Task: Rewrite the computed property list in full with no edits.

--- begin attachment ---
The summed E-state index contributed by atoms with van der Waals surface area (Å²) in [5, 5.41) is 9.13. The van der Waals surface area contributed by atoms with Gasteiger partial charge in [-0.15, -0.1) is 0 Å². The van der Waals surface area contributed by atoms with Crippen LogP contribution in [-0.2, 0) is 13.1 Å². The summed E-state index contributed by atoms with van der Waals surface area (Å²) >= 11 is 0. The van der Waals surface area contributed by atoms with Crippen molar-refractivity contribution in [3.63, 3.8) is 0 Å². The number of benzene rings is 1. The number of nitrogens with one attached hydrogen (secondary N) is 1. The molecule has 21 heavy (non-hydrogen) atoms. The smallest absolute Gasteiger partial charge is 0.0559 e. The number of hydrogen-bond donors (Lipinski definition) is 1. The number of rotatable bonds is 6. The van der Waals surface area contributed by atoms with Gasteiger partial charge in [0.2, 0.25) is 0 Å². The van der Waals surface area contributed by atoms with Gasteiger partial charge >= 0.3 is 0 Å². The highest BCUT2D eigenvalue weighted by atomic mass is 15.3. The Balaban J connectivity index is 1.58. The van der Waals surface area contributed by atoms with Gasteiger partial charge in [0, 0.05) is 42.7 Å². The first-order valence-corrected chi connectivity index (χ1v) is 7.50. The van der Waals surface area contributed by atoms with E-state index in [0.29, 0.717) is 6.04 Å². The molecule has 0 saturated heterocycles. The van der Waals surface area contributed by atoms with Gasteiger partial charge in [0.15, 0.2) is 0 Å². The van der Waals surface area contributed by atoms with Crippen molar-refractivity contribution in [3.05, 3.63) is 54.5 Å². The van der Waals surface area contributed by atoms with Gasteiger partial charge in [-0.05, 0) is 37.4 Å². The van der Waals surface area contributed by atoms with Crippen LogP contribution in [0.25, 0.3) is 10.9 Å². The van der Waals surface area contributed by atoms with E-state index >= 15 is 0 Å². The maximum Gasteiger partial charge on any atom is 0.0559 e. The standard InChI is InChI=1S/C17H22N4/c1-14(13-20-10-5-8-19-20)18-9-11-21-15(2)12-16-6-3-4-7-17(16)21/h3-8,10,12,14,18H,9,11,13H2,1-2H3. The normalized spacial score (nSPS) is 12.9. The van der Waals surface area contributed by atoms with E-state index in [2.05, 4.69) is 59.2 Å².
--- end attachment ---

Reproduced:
The summed E-state index contributed by atoms with van der Waals surface area (Å²) in [5, 5.41) is 9.13. The van der Waals surface area contributed by atoms with Gasteiger partial charge in [-0.15, -0.1) is 0 Å². The van der Waals surface area contributed by atoms with Crippen LogP contribution in [-0.2, 0) is 13.1 Å². The summed E-state index contributed by atoms with van der Waals surface area (Å²) >= 11 is 0. The van der Waals surface area contributed by atoms with Crippen molar-refractivity contribution in [3.63, 3.8) is 0 Å². The number of benzene rings is 1. The number of nitrogens with one attached hydrogen (secondary N) is 1. The molecule has 21 heavy (non-hydrogen) atoms. The smallest absolute Gasteiger partial charge is 0.0559 e. The number of hydrogen-bond donors (Lipinski definition) is 1. The number of rotatable bonds is 6. The van der Waals surface area contributed by atoms with Gasteiger partial charge in [0.2, 0.25) is 0 Å². The van der Waals surface area contributed by atoms with Gasteiger partial charge >= 0.3 is 0 Å². The highest BCUT2D eigenvalue weighted by atomic mass is 15.3. The Balaban J connectivity index is 1.58. The van der Waals surface area contributed by atoms with Gasteiger partial charge in [0, 0.05) is 42.7 Å². The first-order valence-corrected chi connectivity index (χ1v) is 7.50. The van der Waals surface area contributed by atoms with E-state index in [0.29, 0.717) is 6.04 Å². The molecule has 0 saturated heterocycles. The van der Waals surface area contributed by atoms with Gasteiger partial charge in [0.15, 0.2) is 0 Å². The van der Waals surface area contributed by atoms with Crippen molar-refractivity contribution in [3.05, 3.63) is 54.5 Å². The van der Waals surface area contributed by atoms with Gasteiger partial charge in [-0.05, 0) is 37.4 Å². The van der Waals surface area contributed by atoms with Crippen LogP contribution in [0.25, 0.3) is 10.9 Å². The van der Waals surface area contributed by atoms with E-state index >= 15 is 0 Å². The maximum Gasteiger partial charge on any atom is 0.0559 e. The standard InChI is InChI=1S/C17H22N4/c1-14(13-20-10-5-8-19-20)18-9-11-21-15(2)12-16-6-3-4-7-17(16)21/h3-8,10,12,14,18H,9,11,13H2,1-2H3. The normalized spacial score (nSPS) is 12.9. The van der Waals surface area contributed by atoms with E-state index in [2.05, 4.69) is 59.2 Å².